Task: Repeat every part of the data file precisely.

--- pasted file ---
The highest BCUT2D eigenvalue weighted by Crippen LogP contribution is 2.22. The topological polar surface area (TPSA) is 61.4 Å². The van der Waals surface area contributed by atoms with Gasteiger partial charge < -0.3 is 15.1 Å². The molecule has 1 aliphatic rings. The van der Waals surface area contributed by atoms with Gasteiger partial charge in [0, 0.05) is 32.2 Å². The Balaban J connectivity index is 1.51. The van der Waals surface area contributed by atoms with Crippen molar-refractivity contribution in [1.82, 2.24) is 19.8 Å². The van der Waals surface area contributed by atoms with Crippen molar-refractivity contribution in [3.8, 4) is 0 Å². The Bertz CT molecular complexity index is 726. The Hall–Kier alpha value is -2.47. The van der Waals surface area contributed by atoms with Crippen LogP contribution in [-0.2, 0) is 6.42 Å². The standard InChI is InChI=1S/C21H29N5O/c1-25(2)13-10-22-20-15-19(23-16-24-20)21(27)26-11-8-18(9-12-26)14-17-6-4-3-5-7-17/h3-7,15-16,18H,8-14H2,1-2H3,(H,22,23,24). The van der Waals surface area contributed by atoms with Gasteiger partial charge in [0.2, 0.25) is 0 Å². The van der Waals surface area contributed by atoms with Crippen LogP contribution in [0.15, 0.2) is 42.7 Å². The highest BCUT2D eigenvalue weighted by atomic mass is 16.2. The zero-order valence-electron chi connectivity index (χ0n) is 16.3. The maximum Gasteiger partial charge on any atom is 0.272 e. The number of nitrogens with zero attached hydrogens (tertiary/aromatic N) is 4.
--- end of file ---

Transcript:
The highest BCUT2D eigenvalue weighted by Crippen LogP contribution is 2.22. The topological polar surface area (TPSA) is 61.4 Å². The van der Waals surface area contributed by atoms with Gasteiger partial charge < -0.3 is 15.1 Å². The molecule has 1 aliphatic rings. The van der Waals surface area contributed by atoms with Gasteiger partial charge in [0, 0.05) is 32.2 Å². The Balaban J connectivity index is 1.51. The van der Waals surface area contributed by atoms with Crippen molar-refractivity contribution in [1.82, 2.24) is 19.8 Å². The van der Waals surface area contributed by atoms with Crippen molar-refractivity contribution in [3.8, 4) is 0 Å². The Bertz CT molecular complexity index is 726. The Hall–Kier alpha value is -2.47. The van der Waals surface area contributed by atoms with Crippen LogP contribution in [-0.2, 0) is 6.42 Å². The standard InChI is InChI=1S/C21H29N5O/c1-25(2)13-10-22-20-15-19(23-16-24-20)21(27)26-11-8-18(9-12-26)14-17-6-4-3-5-7-17/h3-7,15-16,18H,8-14H2,1-2H3,(H,22,23,24). The van der Waals surface area contributed by atoms with Gasteiger partial charge in [0.2, 0.25) is 0 Å². The van der Waals surface area contributed by atoms with Crippen LogP contribution in [0.15, 0.2) is 42.7 Å². The highest BCUT2D eigenvalue weighted by atomic mass is 16.2. The zero-order valence-electron chi connectivity index (χ0n) is 16.3. The maximum Gasteiger partial charge on any atom is 0.272 e. The number of nitrogens with zero attached hydrogens (tertiary/aromatic N) is 4.